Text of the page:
Founded in 1792, the United States Mint has operated in numerous locations throughout the years, and four branches are currently active in Philadelphia, San Francisco, Denver, and West Point. While its headquarters is located in Washington, D.C., it does not function as a minting facility, nor does it offer in-person tours to the public, unlike other U.S. Mint branches.
There is one U.S. Mint facility in the nation’s capital that is open to the public, although often overlooked. Below the official seal, the humble sign simply reads “Coin Store,” and that’s what it is: a shop offering commemorative coins and collectible medals galore, straight from the mint.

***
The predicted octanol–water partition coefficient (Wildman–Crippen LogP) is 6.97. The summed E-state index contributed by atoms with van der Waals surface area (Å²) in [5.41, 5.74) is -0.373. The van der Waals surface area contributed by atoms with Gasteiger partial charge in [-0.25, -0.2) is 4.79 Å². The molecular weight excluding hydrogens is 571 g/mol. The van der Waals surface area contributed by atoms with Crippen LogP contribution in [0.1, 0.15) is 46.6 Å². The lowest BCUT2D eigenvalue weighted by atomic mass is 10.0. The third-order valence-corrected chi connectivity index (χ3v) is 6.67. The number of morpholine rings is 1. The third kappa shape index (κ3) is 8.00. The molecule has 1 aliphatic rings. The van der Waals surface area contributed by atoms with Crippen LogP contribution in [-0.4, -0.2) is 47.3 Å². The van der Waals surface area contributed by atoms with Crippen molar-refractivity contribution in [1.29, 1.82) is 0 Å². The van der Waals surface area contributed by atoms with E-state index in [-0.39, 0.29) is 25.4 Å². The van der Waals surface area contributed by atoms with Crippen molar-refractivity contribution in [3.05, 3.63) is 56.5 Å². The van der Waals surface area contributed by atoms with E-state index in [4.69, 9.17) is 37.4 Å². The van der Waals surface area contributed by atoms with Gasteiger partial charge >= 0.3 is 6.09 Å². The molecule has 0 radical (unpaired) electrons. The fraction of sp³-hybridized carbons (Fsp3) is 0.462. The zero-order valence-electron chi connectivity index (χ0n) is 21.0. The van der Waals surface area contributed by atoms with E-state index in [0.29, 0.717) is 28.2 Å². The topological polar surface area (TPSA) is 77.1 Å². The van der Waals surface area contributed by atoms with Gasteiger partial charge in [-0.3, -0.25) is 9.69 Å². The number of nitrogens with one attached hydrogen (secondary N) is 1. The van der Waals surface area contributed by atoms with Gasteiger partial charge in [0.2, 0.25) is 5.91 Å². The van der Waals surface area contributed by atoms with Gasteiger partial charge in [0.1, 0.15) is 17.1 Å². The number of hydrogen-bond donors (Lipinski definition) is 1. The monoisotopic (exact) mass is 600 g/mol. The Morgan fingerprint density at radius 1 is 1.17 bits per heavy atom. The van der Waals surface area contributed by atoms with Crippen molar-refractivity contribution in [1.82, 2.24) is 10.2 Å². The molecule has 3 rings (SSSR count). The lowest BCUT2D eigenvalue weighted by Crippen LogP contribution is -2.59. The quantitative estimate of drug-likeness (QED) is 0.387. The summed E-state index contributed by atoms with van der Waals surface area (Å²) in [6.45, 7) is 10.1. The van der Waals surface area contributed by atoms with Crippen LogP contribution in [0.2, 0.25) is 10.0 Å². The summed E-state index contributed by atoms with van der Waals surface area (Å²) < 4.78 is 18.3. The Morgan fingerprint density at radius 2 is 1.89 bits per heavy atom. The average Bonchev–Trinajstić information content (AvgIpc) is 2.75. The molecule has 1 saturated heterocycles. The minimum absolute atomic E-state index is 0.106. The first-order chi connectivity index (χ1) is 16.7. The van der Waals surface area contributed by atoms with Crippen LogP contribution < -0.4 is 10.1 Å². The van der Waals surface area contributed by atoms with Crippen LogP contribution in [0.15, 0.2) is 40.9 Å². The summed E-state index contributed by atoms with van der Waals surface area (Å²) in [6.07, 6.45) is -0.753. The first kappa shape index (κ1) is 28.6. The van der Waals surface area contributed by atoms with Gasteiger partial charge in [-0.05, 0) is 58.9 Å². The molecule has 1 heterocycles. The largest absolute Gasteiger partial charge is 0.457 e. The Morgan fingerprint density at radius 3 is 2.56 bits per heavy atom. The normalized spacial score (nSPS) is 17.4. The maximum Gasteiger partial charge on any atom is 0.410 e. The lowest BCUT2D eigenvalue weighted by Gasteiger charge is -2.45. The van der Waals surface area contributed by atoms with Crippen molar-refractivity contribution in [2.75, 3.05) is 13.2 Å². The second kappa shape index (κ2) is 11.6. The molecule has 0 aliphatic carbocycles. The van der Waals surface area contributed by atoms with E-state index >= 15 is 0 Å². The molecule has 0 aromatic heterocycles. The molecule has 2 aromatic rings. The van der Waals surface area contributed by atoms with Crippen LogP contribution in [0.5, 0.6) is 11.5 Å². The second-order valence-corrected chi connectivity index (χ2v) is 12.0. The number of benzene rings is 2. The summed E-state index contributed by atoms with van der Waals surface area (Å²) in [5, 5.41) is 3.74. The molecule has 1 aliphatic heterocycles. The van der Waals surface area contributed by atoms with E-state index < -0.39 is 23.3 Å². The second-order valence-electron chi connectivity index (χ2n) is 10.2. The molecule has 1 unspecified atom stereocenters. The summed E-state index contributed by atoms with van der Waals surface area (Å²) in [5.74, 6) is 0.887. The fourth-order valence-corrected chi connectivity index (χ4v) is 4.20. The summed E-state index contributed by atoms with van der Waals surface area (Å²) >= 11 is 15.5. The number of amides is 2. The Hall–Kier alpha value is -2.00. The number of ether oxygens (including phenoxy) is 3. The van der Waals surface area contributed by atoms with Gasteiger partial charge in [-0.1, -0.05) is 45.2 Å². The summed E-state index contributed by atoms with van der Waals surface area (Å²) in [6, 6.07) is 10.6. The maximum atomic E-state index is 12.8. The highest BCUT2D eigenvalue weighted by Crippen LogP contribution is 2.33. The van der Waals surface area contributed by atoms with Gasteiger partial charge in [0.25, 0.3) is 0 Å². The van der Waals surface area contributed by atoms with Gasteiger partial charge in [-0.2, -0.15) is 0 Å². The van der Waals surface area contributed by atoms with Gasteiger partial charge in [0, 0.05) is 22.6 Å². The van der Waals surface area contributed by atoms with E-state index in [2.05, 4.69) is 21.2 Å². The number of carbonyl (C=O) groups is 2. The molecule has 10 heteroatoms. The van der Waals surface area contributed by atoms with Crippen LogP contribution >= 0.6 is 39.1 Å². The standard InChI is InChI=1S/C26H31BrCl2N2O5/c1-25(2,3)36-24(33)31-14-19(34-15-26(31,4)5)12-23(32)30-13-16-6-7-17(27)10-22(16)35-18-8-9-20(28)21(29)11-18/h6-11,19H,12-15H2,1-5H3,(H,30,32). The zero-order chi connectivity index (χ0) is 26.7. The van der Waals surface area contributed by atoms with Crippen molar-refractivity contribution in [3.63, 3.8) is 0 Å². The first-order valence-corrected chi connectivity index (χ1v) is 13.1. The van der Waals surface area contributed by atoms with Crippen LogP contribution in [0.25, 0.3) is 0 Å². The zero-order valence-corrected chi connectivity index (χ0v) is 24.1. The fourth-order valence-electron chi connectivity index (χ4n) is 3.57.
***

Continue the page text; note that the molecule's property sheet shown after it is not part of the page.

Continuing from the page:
With the wooden shelves and glass cases neatly displaying scores of shiny pieces, the store gives off an immaculate, near-luxurious feel for visitors, who will find themselves standing under a relief ceiling showcasing historical and recent designs of American coinage and medals. The wide, museum-like variety of its inventory is worth taking a look at even for those not particularly interested in numismatics.